Specks found in shallows at Newnan’s Lake


Published: Thursday, January 3, 2013 at 12:43 p.m.
Last Modified: Thursday, January 3, 2013 at 12:43 p.m.

Area freshwater anglers have long regarded the arrival of a new year as their wake up call.

Fans of bass and speckled perch know that both of the favorites will move shallow to spawn sometime in the weeks following the New Year celebrations. When this happens, they become easier to catch than at any other time. Very cold winters can put off the start of the ‘bedding season’ until as late as March.

But this year, a very early spawn seems much more likely.

On my way to Rodman Reservoir New Year’s Day, I passed Powers Park at the south end of Newnan’s Lake. The parking lot at the boat ramp held a slew of tow vehicles with empty boat trailers. I was pretty sure that the locals had found the specks in the shallows.

Back at work Wednesday, I learned that my deduction had been correct.

Ren Gallon and Andy Hadsock’s vehicle had been one of those in the crowded parking lot. After launching, the Gainesville anglers stayed in Newnans’ south end, pitching chartreuse crappie jigs around stems of dead dog fennel standing in water less than three feet deep. Set 12 to 18 inches above the little jigs were small floats to keep the baits above the abundant snags on the bottom and at eye level with the specks. So close to the boat ramp that they didn’t really need their outboard engine, Gallon and Hadsock bagged a 50-fish double limit of fine specks that included a few slabs topping a pound-and-a-half. Nice way to start the New Year.

At another top area lake, Marty Gray and Jody Bunn found strong evidence that bass, too, are scoping out the spawning shallows. The longtime fishing friends cast Zoom worms and craws along a cypress-lined shore Monday. They enjoyed fast action, catching and releasing nine largemouths up to 4.5-pounds.

At Rodman Tuesday, I worked several deeper areas without luck before trying a hump that rose to within four feet of the surface. On this shallower spot, eight smallish buck bass — probably with nest-making in mind — took my Bass Assassin worms.

Lake Santa Fe bass typically spawn a bit later than do fish in our shallower, dark-water lakes. The fish here still are positioned just outside the shoreline cover. Dewayne Swilley has had a lot of bass-catching success over the past two weeks while slow-trolling shad colored crankbaits about 50 feet outside the maidencane that circles most of the lake. The Melrose angler bagged a 7-pound beauty on New Year’s Day.

Saltwater fishers likewise took advantage of the fine-fishing weather on the last day of 2012 and the first of 2013. Steinhatchee-area catches were particularly impressive.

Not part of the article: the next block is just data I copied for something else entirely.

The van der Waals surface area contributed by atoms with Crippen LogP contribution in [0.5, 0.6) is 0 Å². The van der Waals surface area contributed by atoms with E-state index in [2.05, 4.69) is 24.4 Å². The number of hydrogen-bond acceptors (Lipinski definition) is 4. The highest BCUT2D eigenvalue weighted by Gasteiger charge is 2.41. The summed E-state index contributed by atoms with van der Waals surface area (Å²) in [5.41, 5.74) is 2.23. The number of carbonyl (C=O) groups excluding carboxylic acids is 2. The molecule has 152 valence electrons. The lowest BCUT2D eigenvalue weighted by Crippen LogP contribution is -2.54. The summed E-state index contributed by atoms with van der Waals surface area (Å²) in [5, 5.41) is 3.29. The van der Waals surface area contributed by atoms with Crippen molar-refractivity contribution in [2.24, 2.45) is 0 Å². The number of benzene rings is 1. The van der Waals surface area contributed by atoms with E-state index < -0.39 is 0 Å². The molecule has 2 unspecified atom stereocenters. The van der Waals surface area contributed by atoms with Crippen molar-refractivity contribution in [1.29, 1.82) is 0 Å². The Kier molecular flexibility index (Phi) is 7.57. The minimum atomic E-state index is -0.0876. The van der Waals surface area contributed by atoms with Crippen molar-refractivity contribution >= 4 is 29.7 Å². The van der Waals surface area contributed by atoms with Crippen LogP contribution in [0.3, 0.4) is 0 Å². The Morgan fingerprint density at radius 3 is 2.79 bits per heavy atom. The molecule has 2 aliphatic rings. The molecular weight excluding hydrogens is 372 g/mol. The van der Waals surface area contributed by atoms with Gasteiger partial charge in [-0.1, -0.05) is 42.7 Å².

The Atlanta crew of Jimmy Edge, Mike Laster, Max Leatherwood and Ray Mitchell spent New Year’s Eve on a grass flat just above Dallas Creek. The Georgia anglers cast Redfin lures and soft-bodied Corky Mullets in the clear shallows to fill big limits of speckled trout.

Chase Norwood (12) and Elliott McDavid (14) terrorized speckled trout in the Steinhatchee River for a week. On winter break, the young anglers trolled 52MR series Mirrolures to boat scores of fish including whoppers measuring 26 and 24 inches. Elliott’s dad, Richard chuckled, “The trout will be glad when they have to go back to school”.

Catches out deeper are holding up, too. The Califf family from Valdosta ran 17 miles out of the Steinhatchee River mouth to water 33 feet deep. There, they anchored and dropped frozen squid to the bottom where unusually large black sea bass waited. The visitors returned to the dock with a cooler full of sea bass 14-to-16 inches long.

Sheila Rees, though, created the biggest buzz out of Steinhatchee late last week when she docked with the largest trout of the season. Fishing a white Gulp! shrimp just south of the river with husband Billy the Williston angler hooked the 30-inch beauty that would later weigh 7.49 pounds at the Sea Hag Marina.

The first fishing tournament of the year will let competition-minded anglers get after fast-biting fresh and saltwater favorites while helping out a local high school’s baseball program. To be held Jan. 12 at Suwannee Marina, Santa Fe High School’s 5th Raider Slam Inshore Tournament/Raffle and Fish Fry will offer cash prizes for the heaviest legal trout, redfish, and bass, and for the heaviest five-fish limits of trout and bass. Call 352-514-7159 or 352-284-9243 for more.


Gary Simpson, a veteran tournament angler, operates Gary's Tackle Box at L & S Auto Trim.

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